Climate Protection Earns B+ Marks
Because of the difficulty of the subject matter, a B+ in climate protection is respectable. In this town of high achievers I doubt that we’ll let up in our mission of implementing the U.S. Mayors Climate Protection Agreement and our city’s mechanism for implementing it, the Climate Protection Action Plan. In order to tackle what is arguably the planet’s most serious environmental threat, climate warming, our city government signed on to both the agreement and the plan in 2007 and 2009, respectively. Laguna has an incentive to improve: anything less than the highest grade in implementation bodes ill for our city’s next generations.
Despite a mountain of scientific studies emanating from the UN’s Intergovernmental Panel on Climate Change as well as universities worldwide, progress on addressing global warming has been halting in our country. Paid lobbyists from the oil and gas companies, who hold sway in Congress, have blocked federal action. At the state level, California’s path-breaking 2006 measure to combat global warming, AB 32 (the Global Warming Solutions Act), is tied up in a court battle over procedural matters. Thus, it has fallen to America’s cities and their mayors to move on the issue of climate change, and our city government (along with more than 1,000 others in the U.S.) has risen impressively to the challenge.
I say that because Lagunans saw the results of our city’s hard work in implementing the Mayors Agreement and our Action Plan at the City Council meeting of Jan. 9. City staff prepared an update on actions completed and ongoing. Councilwoman Verna Rollinger tellingly asked her colleagues and other officials: “Is there a way we can track our progress?” She was referring to agreement’s goal of reducing greenhouse gas emissions by 7 percent below 1990 levels by 2012. Though we don’t know what Laguna’s emission level was in 1990, Council members seemed to agree that better use could be made of metrics, for example, measuring electricity consumption, in order to gain a data-based sense of our progress in reducing carbon-burning energy sources.
Chris Prelitz, a leader in Transition Laguna and authority on green technology, and Richard Picheny, an attorney who spoke for Village Laguna, both gave helpful input on the need to not let aesthetic considerations trump the installation of solar panels, for example at the Senior Citizens Center, in combating climate warming. Prelitz and Picheny both valued aesthetics; however, they urged finding ways to combine efficacy and design in green building projects. To reduce her family’s carbon footprint, Mayor Jane Egly uses a timer on her shower at home: 5 minutes and it’s over.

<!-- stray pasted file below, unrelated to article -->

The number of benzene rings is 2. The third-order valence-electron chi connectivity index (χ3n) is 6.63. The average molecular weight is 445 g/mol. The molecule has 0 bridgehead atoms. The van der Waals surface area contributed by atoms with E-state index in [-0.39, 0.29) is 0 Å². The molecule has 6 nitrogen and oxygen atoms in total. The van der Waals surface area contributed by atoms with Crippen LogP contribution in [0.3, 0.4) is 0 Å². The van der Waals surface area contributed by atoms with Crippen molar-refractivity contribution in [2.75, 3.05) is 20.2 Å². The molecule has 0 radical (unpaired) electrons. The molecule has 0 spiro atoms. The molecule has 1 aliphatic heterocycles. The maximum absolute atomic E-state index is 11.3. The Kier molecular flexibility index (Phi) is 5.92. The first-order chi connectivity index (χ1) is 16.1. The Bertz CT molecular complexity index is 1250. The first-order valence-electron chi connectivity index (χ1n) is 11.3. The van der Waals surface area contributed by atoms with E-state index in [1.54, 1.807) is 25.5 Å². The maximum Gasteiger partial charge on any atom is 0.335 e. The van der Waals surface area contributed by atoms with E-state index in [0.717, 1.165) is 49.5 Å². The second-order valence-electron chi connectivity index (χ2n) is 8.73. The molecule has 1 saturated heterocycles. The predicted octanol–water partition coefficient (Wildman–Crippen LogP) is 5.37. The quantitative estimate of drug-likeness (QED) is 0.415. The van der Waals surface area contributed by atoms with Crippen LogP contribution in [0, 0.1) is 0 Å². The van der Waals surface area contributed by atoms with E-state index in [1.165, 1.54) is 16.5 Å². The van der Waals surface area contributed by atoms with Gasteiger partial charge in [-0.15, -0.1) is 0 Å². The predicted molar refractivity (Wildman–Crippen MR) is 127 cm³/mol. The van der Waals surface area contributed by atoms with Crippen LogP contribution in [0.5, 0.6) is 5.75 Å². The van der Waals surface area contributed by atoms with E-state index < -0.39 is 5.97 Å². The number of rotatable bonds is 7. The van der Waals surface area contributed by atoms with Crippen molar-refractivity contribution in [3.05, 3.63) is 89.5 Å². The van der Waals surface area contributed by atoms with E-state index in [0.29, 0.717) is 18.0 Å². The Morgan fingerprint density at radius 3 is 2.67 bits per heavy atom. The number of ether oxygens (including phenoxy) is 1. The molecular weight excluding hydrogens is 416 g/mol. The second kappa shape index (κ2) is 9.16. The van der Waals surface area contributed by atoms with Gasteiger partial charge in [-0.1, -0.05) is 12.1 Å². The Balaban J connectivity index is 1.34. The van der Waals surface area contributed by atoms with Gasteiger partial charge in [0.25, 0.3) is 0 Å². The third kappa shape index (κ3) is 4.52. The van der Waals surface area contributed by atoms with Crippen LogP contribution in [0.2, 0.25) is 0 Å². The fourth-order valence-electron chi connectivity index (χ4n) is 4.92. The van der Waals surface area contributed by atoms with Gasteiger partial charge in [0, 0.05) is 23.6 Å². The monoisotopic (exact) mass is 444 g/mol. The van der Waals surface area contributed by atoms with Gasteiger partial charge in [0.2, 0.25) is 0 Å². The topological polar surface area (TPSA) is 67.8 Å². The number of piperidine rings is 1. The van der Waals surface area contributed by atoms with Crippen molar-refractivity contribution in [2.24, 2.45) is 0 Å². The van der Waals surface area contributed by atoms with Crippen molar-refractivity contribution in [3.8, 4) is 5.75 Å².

Michelle Clark, speaking on behalf of our Chamber of Commerce’s Environmental Committee, voiced support for the city’s steps towards climate protection. After discussion, Council voted unanimously to task the new Environmental Committee with preparing a sustainability element for the plan and directed the city manager to request energy audits from the city’s electricity provider and work with staff to lower carbon emissions. These further actions are encouraging.
If we grade on a curve, our city’s B+ remains strong. Our neighboring cities do not seem to have climate protection plans, nor to acknowledge the existence of global warming. Newport Beach, however, without referencing climate warming is taking steps to build sea walls in preparation for a rising ocean that would threaten property. Instead of working to reduce warming, which would require an acknowledgement of the human-caused phenomenon, that city is preparing for one of its disturbing consequences. To lead neighboring municipalities by example, our city must start with each of us. Let’s begin with five-minute showers in 2012; that would be exemplary and inch Laguna closer to an A.
Tom Osborne, author of two books, is a retired Santa Ana College history professor, a former Environmental Committee member, and a recent recipient of the city’s Environmental Award.